Does the India-Pakistan NSA meeting in Bangkok signal the beginning of the end of ‘Open Diplomacy'?
The National Security Advisors of India and Pakistan held a secret meeting in Bangkok on Sunday. They discussed a range of issues including peace and security, terrorism and Jammu and Kashmir. Apparently, this meeting was agreed on by Prime Minister Narendra Modi and his Pakistani counterpart Nawaz Sharif when they met in Paris last week.
The National Security Advisors of India and Pakistan held a secret meeting in Bangkok on Sunday. They discussed a range of issues including peace and security, terrorism and Jammu and Kashmir. Apparently, this meeting was agreed on by Prime Minister Narendra Modi and his Pakistani counterpart Nawaz Sharif when they met in Paris last week. Bangkok was chosen as a neutral and convenient location for both sides.This is an interesting development having multifarious connotations — generic and specific.
From a generic perspective, it would appear that the era of ‘open diplomacy’ is over. This assertion may be critiqued on two grounds: First, open diplomacy is an oxymoron — it was never really 'open' diplomacy and second, even if it is conceded that a degree of open diplomacy characterised states, it would be hyperbolic to suggest that it is over. The sample — India and Pakistan — is too small and too exceptional to extrapolate or even infer a pattern. Exceptions, in this schema, do not make the norm.
Historically, since the emergence of the Westphalian system of states and the operational dynamic of the ‘balance of power’ that defined interstate interaction, heads of states usually took recourse to ‘secret diplomacy’ — where the art of the secret was elevated to a fine form. Heads of state and their emissaries conducted diplomacy behind the scenes and in secret. This feature of interstate politics was critiqued and criticised as opaque and unrepresentative of the wishes and will of people, and many conflicts were attributed to this form of diplomacy. The problems of asymmetric information and moral hazard were peculiar to this form of diplomacy.
Woodrow Wilson — the great American statesman — was vocal in his criticism of secret diplomacy. With the successive waves of democratisation, secret diplomacy and ‘treaty politics’ were gradually somewhat disavowed. Having said this, states are states — their apparatus spawns bureaucracies and intelligence agencies. Intelligence agencies work and operate in a shadowy world — a world where secrecy is a reflex and the art of the secret means and implies contacts, networks or even parleys with adversaries. But the problem here is that intelligence agencies might be good at espionage, information-gathering, subterfuge or even opening contacts with adversaries, but they cannot enter into agreements or dialogues with other states. It is the prerogative of the states — especially the heads of states — to do that. (It has been speculated that, at times, if the state’s definition of 'state' or 'national interest' clashes with that of the head of state, intelligence agencies can take recourse to assassination or murder. John F Kennedy’s assassination is cited as an instance here).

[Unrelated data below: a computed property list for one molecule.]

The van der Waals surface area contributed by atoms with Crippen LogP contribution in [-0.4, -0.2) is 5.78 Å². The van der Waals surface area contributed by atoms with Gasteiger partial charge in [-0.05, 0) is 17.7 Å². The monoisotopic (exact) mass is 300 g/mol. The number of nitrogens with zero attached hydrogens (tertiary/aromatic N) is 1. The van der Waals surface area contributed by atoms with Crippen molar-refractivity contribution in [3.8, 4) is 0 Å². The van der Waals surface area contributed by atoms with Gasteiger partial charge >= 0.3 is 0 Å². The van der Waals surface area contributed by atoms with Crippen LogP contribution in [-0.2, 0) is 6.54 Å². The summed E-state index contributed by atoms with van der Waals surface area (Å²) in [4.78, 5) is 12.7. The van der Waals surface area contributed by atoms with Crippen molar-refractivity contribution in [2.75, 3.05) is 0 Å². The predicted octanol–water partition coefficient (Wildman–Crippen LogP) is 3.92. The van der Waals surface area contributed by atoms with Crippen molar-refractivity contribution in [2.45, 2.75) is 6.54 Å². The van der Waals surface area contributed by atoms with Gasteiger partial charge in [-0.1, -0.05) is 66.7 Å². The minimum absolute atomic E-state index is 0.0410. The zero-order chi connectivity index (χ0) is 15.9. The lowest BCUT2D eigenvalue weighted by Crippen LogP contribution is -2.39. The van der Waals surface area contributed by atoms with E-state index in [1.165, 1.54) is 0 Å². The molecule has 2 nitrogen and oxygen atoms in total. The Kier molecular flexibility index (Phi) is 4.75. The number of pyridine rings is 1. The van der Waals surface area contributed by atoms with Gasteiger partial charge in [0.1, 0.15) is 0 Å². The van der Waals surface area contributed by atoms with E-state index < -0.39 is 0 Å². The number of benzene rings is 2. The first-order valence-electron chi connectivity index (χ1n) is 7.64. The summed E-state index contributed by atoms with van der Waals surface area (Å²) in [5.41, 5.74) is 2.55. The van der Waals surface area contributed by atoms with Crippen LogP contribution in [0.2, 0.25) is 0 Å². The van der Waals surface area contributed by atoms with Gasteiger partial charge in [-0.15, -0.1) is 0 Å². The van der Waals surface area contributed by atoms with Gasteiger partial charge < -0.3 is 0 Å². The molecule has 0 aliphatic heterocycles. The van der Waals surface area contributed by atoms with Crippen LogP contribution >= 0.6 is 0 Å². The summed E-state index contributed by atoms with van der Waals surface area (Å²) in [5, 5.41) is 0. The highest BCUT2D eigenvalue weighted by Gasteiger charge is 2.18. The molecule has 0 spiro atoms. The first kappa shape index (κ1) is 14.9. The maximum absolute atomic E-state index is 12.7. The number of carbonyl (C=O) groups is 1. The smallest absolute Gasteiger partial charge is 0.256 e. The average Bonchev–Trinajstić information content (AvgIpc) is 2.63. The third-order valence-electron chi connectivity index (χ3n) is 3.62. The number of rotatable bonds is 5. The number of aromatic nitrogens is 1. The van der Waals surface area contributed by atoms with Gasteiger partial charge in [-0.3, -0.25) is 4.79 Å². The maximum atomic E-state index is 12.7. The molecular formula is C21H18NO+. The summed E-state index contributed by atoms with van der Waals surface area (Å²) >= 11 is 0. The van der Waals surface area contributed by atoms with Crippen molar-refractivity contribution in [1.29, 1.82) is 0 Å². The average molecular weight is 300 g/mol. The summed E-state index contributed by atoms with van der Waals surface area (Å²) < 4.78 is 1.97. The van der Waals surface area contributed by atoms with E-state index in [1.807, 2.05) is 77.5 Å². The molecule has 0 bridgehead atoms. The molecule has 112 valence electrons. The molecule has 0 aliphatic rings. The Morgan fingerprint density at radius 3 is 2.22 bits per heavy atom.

So basically, for binding treaties and agreements that are binding, the state is needed to legitimise these. And states take recourse to both secret and open diplomacy.
The world that we live in is characterised by an unusual degree of openness and democratisation of various spheres — especially information. The advent and network effect of the Information Communication Technologies (ICTs) has made it possible. Time and space have been compressed and information has been commoditised. In this milieu, governments are subject to greater scrutiny and information percolates into the public domain quickly. This trend or theme can complicate matters for governments especially in interstate interactions. Statesmanship warrants, at times, going against what people or other institutions of the state think. This axiomatically means developing and forging understandings with adversaries and opponents on sensitive and key issues. A degree of secrecy and strategic use of the media becomes exigent here — or , in other words, secret diplomacy.
This is what may be happening in the iterative but live-wire diplomacy between India and Pakistan. Both countries may be attempting to get a better feel and understanding of each other, their sincerity of purpose, motivations, constraints and other issues. A time-consuming exercise, this calls for patience, sense, sensibility and more importantly, does not create a tsunami of expectations which flounder on the shores of reality.
If this indeed is the paradigm to which India and Pakistan have agreed, then two consequences flow from it: One, interstate interaction is not monochromatic or black and white; it has elements of both open and secret diplomacy. Two, there might be a degree of seriousness in the NSA-level talks in Bangkok. It may even be portentous of something prudent and desirable: Substantive and meaningful dialogue between arch-rivals India and Pakistan. If this is the case, then the 'open secret parleys' are welcome.
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